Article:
Landscaping-wise, few things offend my aesthetic and ecological sensibilities quite so much as grandiose sward of tightly mown, heavily chemically-treated grass punctuated by one or two trees and a couple of bushes. (Leaving aside, of course, the “mulch garden” topped off with a few lonely perennials.) Recently, though, I’ve learned to see some good in the approximately 40 million acres of lawn that engulf the residential landscape in the US. Caveats remain, serious ones, which I’ll get to in a bit; but the truth is, your lawn, my lawn, that of the business down the street or the corporate campus in a nearby suburb, serves as a carbon sink of modestly robust proportions.

This is important, because these days any plan for keeping the average global temperature from going up more than 3.6 degrees (2 degrees C) now involves active carbon sequestration. We’ve dilly-dallied so long that while heading off extreme global warming and all the misery it will entail could once have involved fairly modest efforts, now much more is required, and faster. So much CO2 and other greenhouse gases permeate the atmosphere that cutting emissions to zero will no longer suffice. We must go carbon negative; but there still exists no feasible technological way to do this at any kind of scale. Yet carbon sequestration is what natural ecosystems do all the time; in general, the healthier the ecosystem, and the more full of life its soil, the more carbon it sequesters.  Hence, if we expect to be successful, it will be by working with natural systems, through reforestation, grassland restoration, natural area conservation and expansion, and changing agriculture practices to enhance soil health and thus carbon sequestration.

Here is where lawns come in, and where anyone with a lawn can help, within certain parameters. In the US, lawns, including golf courses and playing fields, are considered part of croplands, 5% of the total, to be exact. On average, lawns sequester about 0.5 to 1.5 Mg carbon, per hectare per year (a hectare equals 2.2 acres) as opposed to an average cropland rate of 0.3 MG C per hectare per year. A standard comparison by defenders of turfgrass is that soil carbon sequestration rates compare favorably with natural grasslands, especially if the lawn is looked after through mowing, watering, and adding inputs of various kinds. Inputs vary widely and could be anything from simply leaving clippings on the lawn after mowing and other organic measures to the full panoply of fossil fuel derived fertilizers and pesticides on offer, and what they are is rarely specified in the literature.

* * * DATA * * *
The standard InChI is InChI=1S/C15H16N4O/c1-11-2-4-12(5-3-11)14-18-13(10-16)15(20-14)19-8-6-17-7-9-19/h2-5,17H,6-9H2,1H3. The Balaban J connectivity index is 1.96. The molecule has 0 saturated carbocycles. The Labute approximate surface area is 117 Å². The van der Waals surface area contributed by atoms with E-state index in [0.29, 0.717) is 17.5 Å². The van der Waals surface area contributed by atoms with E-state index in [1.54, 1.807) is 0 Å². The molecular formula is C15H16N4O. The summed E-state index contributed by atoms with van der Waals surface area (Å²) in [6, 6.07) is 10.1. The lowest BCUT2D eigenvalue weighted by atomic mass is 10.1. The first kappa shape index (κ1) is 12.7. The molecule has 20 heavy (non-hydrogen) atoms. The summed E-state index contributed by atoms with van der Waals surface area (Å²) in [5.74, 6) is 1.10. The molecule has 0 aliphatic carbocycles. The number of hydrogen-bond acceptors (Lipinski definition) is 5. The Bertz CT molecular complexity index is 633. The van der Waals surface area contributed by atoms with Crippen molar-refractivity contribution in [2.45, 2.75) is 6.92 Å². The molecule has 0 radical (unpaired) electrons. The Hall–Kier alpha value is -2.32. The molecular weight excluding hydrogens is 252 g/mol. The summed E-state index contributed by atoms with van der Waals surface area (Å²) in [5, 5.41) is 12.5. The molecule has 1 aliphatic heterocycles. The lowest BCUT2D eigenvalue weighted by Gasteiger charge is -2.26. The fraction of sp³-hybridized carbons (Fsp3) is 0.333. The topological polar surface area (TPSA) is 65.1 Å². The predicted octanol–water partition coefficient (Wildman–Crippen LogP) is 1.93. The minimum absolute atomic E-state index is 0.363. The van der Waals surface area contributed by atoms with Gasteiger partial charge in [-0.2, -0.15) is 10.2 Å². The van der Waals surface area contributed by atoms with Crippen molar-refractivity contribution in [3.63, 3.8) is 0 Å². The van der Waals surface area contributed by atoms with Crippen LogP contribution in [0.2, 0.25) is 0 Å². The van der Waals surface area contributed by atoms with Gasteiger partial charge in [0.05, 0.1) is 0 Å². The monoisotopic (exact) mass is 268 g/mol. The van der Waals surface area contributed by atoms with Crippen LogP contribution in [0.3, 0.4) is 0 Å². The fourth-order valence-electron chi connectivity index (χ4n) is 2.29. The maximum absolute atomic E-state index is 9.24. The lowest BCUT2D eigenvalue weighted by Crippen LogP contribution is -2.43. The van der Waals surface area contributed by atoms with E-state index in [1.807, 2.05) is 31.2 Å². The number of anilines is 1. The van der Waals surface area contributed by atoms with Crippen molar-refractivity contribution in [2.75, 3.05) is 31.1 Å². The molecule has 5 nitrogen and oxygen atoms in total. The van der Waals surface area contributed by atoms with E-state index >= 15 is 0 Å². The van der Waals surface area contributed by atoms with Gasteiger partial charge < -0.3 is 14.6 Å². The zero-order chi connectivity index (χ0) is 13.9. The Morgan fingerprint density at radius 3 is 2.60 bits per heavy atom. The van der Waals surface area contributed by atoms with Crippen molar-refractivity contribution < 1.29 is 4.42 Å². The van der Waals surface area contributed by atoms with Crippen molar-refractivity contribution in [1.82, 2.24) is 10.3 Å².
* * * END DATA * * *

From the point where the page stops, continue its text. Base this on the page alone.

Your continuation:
According to one study, even after subtracting the hidden carbon costs involved in using power lawn mowers, other power tools and fossil-fuel-based chemical inputs, lawns still sequester carbon. Another study comparing the carbon sequestration capabilities of lawns in Colorado with natural shortgrass prairies found that lawns actually beat the prairies in their carbon storage amounts. But as the authors point out, this is with careful tending and involves using quite a bit of water. Lawns would not survive in that arid region without human intervention, whereas the prairie has been self-sufficient and sequestering carbon for thousands of years. Furthermore, turfgrass has an average root-depth of only four inches or so, leading me to wonder about lawns’ capabilities for deep carbon storage of the kind at which deep-rooted prairies excel, with their diverse and prolific soil communities. And in healthy woodlands, though much of the carbon is locked up in the trees, vast underground networks of fungi and other denizens of the living soil enable carbon to translocate deep in the ground.

When I first heard of lawns’ carbon sequestration potential, it seemed hard to believe, since a classic high-input lawn is a sort of biological null, at least as far as general biodiversity is concerned, but this actually makes sense. Grass is a perennial, one that “armors” the soil. The natural death and regeneration of its roots add biomass, as does leaving the clippings on after mowing, which enables the soil biome to thrive and carbon to be stored, at least within the top fifteen inches. Planted in a geographically favorable location, a lawn can be maintained with little effort and, once planted and established, there’s little to no soil disturbance. So a lawn, once planted and reasonably cared for will immediately start sequestering carbon, and keep doing so for at least twenty-five to thirty years, until a saturation point is reached.